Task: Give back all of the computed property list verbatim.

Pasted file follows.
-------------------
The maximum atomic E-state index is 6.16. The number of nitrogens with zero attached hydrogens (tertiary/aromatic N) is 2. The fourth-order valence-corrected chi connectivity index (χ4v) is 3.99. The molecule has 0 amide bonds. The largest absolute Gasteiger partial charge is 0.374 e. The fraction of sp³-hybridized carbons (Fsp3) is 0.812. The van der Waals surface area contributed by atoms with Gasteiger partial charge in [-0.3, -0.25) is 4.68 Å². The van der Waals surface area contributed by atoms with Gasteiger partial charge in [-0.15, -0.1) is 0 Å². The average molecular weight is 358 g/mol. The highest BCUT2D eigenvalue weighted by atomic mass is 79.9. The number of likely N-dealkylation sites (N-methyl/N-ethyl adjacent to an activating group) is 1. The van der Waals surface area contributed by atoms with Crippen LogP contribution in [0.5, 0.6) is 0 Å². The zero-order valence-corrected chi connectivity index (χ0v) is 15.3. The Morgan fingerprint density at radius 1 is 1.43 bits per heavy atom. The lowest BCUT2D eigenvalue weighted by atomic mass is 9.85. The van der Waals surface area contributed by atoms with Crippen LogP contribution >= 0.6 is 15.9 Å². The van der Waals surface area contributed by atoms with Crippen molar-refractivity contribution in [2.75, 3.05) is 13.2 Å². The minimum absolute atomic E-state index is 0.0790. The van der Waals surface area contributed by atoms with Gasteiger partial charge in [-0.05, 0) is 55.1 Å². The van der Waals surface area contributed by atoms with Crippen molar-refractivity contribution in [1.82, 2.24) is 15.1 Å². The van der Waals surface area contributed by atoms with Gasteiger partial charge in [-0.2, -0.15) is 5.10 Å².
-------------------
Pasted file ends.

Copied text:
The maximum atomic E-state index is 6.16. The number of nitrogens with zero attached hydrogens (tertiary/aromatic N) is 2. The fourth-order valence-corrected chi connectivity index (χ4v) is 3.99. The molecule has 0 amide bonds. The largest absolute Gasteiger partial charge is 0.374 e. The fraction of sp³-hybridized carbons (Fsp3) is 0.812. The van der Waals surface area contributed by atoms with Gasteiger partial charge in [-0.3, -0.25) is 4.68 Å². The van der Waals surface area contributed by atoms with Gasteiger partial charge in [-0.15, -0.1) is 0 Å². The average molecular weight is 358 g/mol. The highest BCUT2D eigenvalue weighted by atomic mass is 79.9. The number of likely N-dealkylation sites (N-methyl/N-ethyl adjacent to an activating group) is 1. The van der Waals surface area contributed by atoms with Crippen LogP contribution in [0.5, 0.6) is 0 Å². The zero-order valence-corrected chi connectivity index (χ0v) is 15.3. The Morgan fingerprint density at radius 1 is 1.43 bits per heavy atom. The lowest BCUT2D eigenvalue weighted by atomic mass is 9.85. The van der Waals surface area contributed by atoms with Crippen LogP contribution >= 0.6 is 15.9 Å². The van der Waals surface area contributed by atoms with Crippen molar-refractivity contribution in [2.75, 3.05) is 13.2 Å². The minimum absolute atomic E-state index is 0.0790. The van der Waals surface area contributed by atoms with Gasteiger partial charge in [-0.05, 0) is 55.1 Å². The van der Waals surface area contributed by atoms with Crippen molar-refractivity contribution in [1.82, 2.24) is 15.1 Å². The van der Waals surface area contributed by atoms with Gasteiger partial charge in [-0.2, -0.15) is 5.10 Å².